Buyers Rush to Refinance Before Rate Rise


Australians chalked up over-$33 billion in new home loans in March as they took advantage of record-low borrowing costs ahead of the Reserve Bank of Australia’s increase to the cash rate.

While the pace of lending growth has eased considerably since its highs over the second half of last year, the level of lending still remains elevated. 

Housing finance approvals beat expectations in March, after falling by -3.7 per cent in February, with the value of new loan approvals rising versus consensus forecasts of a -1.9 per cent decline. 

The value of new owner-occupier loan commitments rose 0.9 per cent to $21.6 billion while new investor loan commitments surged by 2.9 per cent to $11.7 billion.

Within the owner-occupier segment, loans to first home buyers posted a very surprising 5.9 per cent lift in the month, having fallen 15 per cent since the start of the year.

Increases in investor loan commitments were reported for all states and territories with high proportional increases in the Australian Capital territory, up 15 per cent and the Northern Territory, which surged by 32 per cent.

“The value of new investor loan commitments reached a record high in March and was the key contributor to the rise in the value of new housing loan commitments,” ABS head of finance Amanda Seneviratne said.

“The value of owner-occupier loan commitments rose for the purchase of existing dwellings, purchase of newly erected dwellings and for alterations and additions while commitments for the construction of new dwellings fell.”

▲ The value of new loans to upgraders declined 2.2 per cent, more in line with the slowing established market, while the value of construction-related loans ticked down 0.4 per cent over the month.

Refinancing also picked up in the month. Refinancing had been declining in each month since its peak in August 2021, but since January has been rising again.  

Commonwealth Bank economist Stephen Wu said the rise in refinancing in recent months had reflected the shift to fixed rates as fixed rates fell well below the variable rate.

“Mortgage holders with variable rates or those about to roll off their fixed terms will now be considering whether to lock in their interest expenses by fixing—albeit at substantially higher rates than a year ago—or to pay the currently lower variable rate but be exposed to rising interest rates,” Wu said.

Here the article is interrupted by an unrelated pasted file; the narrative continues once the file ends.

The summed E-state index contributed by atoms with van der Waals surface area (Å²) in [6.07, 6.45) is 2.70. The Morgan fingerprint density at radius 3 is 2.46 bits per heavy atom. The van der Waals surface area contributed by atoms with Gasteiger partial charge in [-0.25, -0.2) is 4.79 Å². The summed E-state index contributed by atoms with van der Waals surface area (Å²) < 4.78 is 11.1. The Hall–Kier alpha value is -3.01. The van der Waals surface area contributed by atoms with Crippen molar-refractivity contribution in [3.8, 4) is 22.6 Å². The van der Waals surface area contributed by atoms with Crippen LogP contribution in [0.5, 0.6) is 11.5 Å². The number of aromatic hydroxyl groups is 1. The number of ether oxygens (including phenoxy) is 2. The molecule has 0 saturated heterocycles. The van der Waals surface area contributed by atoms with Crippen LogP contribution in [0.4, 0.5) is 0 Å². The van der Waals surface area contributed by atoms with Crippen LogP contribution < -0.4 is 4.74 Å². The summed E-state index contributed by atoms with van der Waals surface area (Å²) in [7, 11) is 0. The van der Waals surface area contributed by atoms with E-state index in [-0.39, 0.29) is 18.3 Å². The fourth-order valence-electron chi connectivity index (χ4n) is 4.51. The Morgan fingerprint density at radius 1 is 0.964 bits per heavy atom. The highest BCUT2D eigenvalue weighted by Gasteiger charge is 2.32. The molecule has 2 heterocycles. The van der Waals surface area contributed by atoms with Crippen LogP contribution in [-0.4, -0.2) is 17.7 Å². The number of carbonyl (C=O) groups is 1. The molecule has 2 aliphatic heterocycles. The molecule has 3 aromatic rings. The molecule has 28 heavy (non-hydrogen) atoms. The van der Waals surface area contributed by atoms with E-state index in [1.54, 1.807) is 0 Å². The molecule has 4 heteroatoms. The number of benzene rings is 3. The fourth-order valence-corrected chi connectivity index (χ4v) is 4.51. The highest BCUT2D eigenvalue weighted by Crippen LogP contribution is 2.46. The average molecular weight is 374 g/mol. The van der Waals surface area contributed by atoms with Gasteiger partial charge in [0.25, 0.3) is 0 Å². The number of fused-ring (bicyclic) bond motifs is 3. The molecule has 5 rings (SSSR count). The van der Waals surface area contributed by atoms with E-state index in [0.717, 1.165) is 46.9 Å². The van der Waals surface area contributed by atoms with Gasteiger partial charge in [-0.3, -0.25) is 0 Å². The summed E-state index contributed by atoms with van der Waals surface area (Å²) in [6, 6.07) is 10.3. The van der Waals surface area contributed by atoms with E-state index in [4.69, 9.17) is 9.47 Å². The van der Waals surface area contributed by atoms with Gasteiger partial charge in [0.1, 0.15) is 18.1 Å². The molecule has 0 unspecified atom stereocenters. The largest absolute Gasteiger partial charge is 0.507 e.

“Further rate hikes are expected over the rest of this year [and] we anticipate another 100bps of tightening by year end, while the market pricing is for more than 250bps.

“We [now] expect housing lending to continue to cool over 2022 as the RBA continues to normalise the cash rate.”

The huge demand for home loans has forced regulators to act and curb credit availability even as separate figures earlier this week showed housing price growth slowing in April. 

Earlier this week, the central bank increased the cash rate by 25 basis points to 0.35 per cent, marking the first time the cash rate has risen in over a decade.

Reserve Bank of Australia governor Philip Lowe said the cash rate could hit about 2.5 per cent over the next couple of years, but said there was a “huge amount of uncertainty”.

According to Westpac, money markets are now pricing in a cash rate of 2.8 per cent by the end of this year and 3.6 per cent by June 2023.

“We’re all aware of the higher household leverage and we’re all aware of the fact that once rates start to get between 1 and 1.25 per cent it will start to have a real impact on household balance sheets,” Westpac chief economist Bill Evans said.

“The reason why we are saying the peak this time will be above previous debt servicing ratio peaks is because the household balance sheet is stronger going into this rate hike cycle than in the past because of the $240 billion in accumulated savings that the household sector has been able to achieve over the last two years.”

Westpac has now revised its projections for the housing market, expecting prices to fall by 2 per cent in 2022, 8 per cent in 2023 and another 1 per cent in 2024.  

“That’s a bigger fall than we’ve seen in previous downcucles, but it compares with this sharp increase in cash rates that we are likely to see,” Evans said.

“It also compares with the fact that we’ve never seen a run up in prices, to 22 per cent, that we saw in the year to November last year.” 


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